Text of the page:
For nearly seventy years now, machine learning has had this crude definition attached to it: that it is a way to give computers and machines the ability to learn and apply knowledge; and while that definition is in no way wrong, there is so much involved in the process of learning and the process of applying the knowledge that it seems almost too simple to be true.

That’s not to say that it isn’t.

Even the simplest definitions of machine learning revolve around two major components: The learning part, and the *applying knowledge* part. Now, if I started explaining each and every method of both of those steps in this Deep Dive, we would have to spend the rest of the year here (and truth be told, I don’t know all of them). We can, however, start with one of the simplest methods of training (the learning part) and predicting (the applying knowledge part): **Linear Regression**.

**Classification**** vs.**** ****Regression**

To understand what Linear Regression is, we will first have to understand the two types of predictions that ML models make. In their simplest forms, Machine Learning models either predict a class to which a particular input value (known as an *instance*)* *belongs to or, they predict a quantity for an input value. The former is known as **Classification** while the latter is called **Regression**. So, in other words:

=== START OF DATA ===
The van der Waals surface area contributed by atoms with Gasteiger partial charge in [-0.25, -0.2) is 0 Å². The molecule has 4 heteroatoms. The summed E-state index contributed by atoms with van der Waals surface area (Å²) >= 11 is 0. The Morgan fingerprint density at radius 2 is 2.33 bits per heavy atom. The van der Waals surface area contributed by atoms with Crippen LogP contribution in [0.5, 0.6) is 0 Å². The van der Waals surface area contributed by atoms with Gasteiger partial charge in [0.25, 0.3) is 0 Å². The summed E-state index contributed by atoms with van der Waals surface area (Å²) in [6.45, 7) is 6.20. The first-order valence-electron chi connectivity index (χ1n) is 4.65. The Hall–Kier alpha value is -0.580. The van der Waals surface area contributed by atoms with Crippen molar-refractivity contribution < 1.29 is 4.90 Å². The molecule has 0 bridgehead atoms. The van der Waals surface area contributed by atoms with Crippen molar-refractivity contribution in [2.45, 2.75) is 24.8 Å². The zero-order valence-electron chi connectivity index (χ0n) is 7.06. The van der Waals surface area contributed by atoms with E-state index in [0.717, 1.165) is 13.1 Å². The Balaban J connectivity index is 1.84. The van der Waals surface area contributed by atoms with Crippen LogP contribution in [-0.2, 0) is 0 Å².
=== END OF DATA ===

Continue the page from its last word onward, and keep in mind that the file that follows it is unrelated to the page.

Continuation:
- Classification is the act of predicting a particular label (output class) for a particular instance and
- Regression is the act of predicting a continuous quantity for an input value.

An example of a Classification model is that of an image recognition software that recognises the animal present in the picture and sorts pictures out accordingly. A Regression example would be that of a height prediction model that takes in specific quantities and parameters related to a child’s health, genetics, their environment, and many others and in turn, predicts how tall they will be in a specific amount of time.

**Definition**

Now that we understand the difference between the two types of predictive models, lets Dive Deeper into what Linear Regression means.

By the very definitions of the two words involved, we can tell that Linear Regression will be a type of algorithm that gives us a continuous quantitative prediction involving a linear relationship between the inputs and the output values.

A Linear Regression model will essentially find a linear relationship between the inputs and the outputs and use the equation it generates from that relationship to predict the outputs of the incoming data instances.

**Simple Linear Regression**

A proper definition, given by * towardsdatascience* is that Simple Linear Regression is a, “type of regression analysis where the number of independent variables is one and there is a linear relationship between the independent (x) and dependent (y) variable.”

If you were, or still are a math enthusiast, you’ll remember that one of the main concepts involved in finding an equation of a straight line was a simple *y = mx + c* equation, where m was the gradient of the independent variable and c was the y-intercept; this method uses the same equation but with different variable symbols. In Linear Regression, we mostly use:

Where x and y are the independent and dependant variables, respectively, θ1 is the y-intercept, and θ2 is the coefficient of x. Another thing to notice here is that there is only one independent variable in this equation, making it a **Univariate** Linear Regression equation.